Hello Michael, At last I’ve read the entire paper. Good analysis. Some comments follow, in no particular order.
Regarding Monis, recent reports of his mental health paint the picture of a man who was a lunatic rather than a terrorist. Some might ask, is there a difference? What annoys and saddens me about the whole episode is that Monis’ actions got the maximum possible media exposure, while the tragedy in Cairns at almost the same time, where that woman killed seven of her own children plus one other, was largely ignored. One doesn’t like to rank tragedies, but I would have thought that eight child murders are just as newsworthy as two adult murders. I cynically suggest that the Monis affair was emphasised to continue keeping the people afraid of infidels.
Recently I went to a musical (re)presentation of the International Congress of Women held in 1915 in The Hague….
…..Women from many nations attended, including the US and Germany, but Churchill prevented British women from attending. The musical quoted excerpts from the Sydney Morning Herald editorial of Christmas 1914, and what a blood-chilling range of sentiments are expressed there, such as, “By offering the devotion of their lives they have passed the supreme test of manhood”, and of men “finding a new meaning in life”, all in support of a ghastly fratricidal slaughter. I would need to research learn more about “the spirit which has vexed Europe for the last 40 years,” but I reckon another spirit has sorely vexed the Middle East for the last 67 years since 1948. To be honest, I am weary of the whole Anzac thing in its modern manifestation. It’s becoming a religious ceremony, maybe not surprising in a nation whose religious life has atrophied enormously. People may be looking for something to fill the void. While we lament the shock of Gallipoli and gather in annually-increasing numbers to remember it, as a nation we don’t seem to be remembering that war is the worst of all possible remedies for problems. In Christianity there is a sort of equivalent of the Islamic Salafism: namely, the Christian Roots Movement, or more usually the Hebrew Roots Movement (HRM). This seeks for a variety of reasons to return to the beliefs and practices of the early New Testament Church, before the division between Jew and Christian grew wide. However, this movement receives much criticism from mainstream Christianity.
I don’t know the place of Salafism within Islam. Unlike Salafism, I don’t think the HRM in general advocates taking offensive action against enemies, although, like Salafism, the modern Western mainstream conflation of the political and religious right, especially in the US, seems quite happy to take arms against “infidels.”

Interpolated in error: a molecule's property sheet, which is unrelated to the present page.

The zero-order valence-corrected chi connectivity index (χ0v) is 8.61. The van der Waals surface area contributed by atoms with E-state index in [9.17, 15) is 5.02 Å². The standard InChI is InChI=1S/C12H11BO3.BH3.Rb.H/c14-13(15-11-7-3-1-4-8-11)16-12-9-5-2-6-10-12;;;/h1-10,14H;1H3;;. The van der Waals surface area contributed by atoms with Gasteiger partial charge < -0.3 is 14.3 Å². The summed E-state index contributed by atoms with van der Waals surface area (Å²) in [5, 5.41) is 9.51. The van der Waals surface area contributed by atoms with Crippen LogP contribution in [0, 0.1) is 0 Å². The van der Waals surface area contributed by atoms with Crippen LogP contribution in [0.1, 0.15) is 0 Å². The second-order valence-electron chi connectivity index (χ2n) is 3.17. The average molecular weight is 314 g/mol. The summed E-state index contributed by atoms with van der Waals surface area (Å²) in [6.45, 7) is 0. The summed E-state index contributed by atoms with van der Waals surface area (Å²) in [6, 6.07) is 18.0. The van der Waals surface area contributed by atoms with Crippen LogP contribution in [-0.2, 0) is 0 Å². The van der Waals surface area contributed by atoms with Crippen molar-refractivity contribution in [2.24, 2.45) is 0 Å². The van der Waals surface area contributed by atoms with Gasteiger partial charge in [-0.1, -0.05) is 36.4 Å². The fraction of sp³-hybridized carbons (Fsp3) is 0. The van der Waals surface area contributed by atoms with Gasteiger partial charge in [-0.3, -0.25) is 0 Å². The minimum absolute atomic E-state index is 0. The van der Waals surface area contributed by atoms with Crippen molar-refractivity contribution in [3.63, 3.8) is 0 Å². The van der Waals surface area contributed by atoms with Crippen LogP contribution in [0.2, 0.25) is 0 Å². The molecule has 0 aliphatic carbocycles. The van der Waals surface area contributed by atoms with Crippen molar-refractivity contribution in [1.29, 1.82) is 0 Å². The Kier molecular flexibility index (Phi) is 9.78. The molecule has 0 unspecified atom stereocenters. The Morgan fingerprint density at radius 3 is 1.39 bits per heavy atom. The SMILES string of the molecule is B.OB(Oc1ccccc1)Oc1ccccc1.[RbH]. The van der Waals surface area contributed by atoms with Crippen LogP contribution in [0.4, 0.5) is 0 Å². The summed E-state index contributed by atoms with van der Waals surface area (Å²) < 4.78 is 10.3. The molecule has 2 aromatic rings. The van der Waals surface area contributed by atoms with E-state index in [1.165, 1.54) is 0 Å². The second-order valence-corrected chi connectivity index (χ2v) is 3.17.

The Spanish Civil War of 1936-39 is instructive. The Nazis and Fascists supported the Nationalists. The Communists supported the Republicans and formed brigades, the International Brigades, to support them. The driving force behind British volunteers was support for Communism. Other volunteers arrived from Italy and Germany to help the Nationalists….. (http://www.historylearningsite.co.uk/international_brigade.htm) Australia in that era tolerated its citizens fighting in another country’s war, outside of official structures of course, but not now.
Scenes from the Spanish Civil War —sources unknown
I fail to see much difference between Australian citizens killing and destroying on their own initiative or as part of an Australian army. And yes, I am well aware of the Oxford debate prior to WW2 which took the pacifist line and arguably encouraged Hitler.
This Middle Eastern quarrel is not of our making, and our involvement in it is foolish. Our token presence there is about as useful as a flea on a camel. I doubt that we will change anything and will only fill up a storehouse of animosity and hatred against us.
Best regards, Walter
- Towards Permanent Peace, A Record of the Women’s International Congress held at The Hague, April 28 – May 1st, 1915.
- L.B. Costin: “Feminism, pacifism, internationalism and the 1915 international congress of women,” Women’s Studies Int. Forum, Volume 5 (3/4), 1982.
- Sandra Blasco & Carmen Magallón: “the First International Congress of Women,” 28 April 2015, http://www.noglory.org/index.php/articles/445-the-first-international-congress-of-women
 The essay entitled “The Will to War: Anzac, Mujahid, Kamikaze, Tiger” was directed particularly at Australians today, though reaching for a wider audience as well through its focus on several arenas of war. It drew an unsolicited comment from Walter Steensby, an Aussie from a professional background with whom I had indulged in informative chats when touring the outback around Alice Springs. I immediately encouraged him to re-work and expand his thoughts for the benefit of a wider audience — in part because of his reference to a revealing event, the International Congress of Women held in 1915 (one that may be an eye-opener for feminists today ).
ANOTHER AUSSIE BLOKE’S THOUGHTS, June 2015**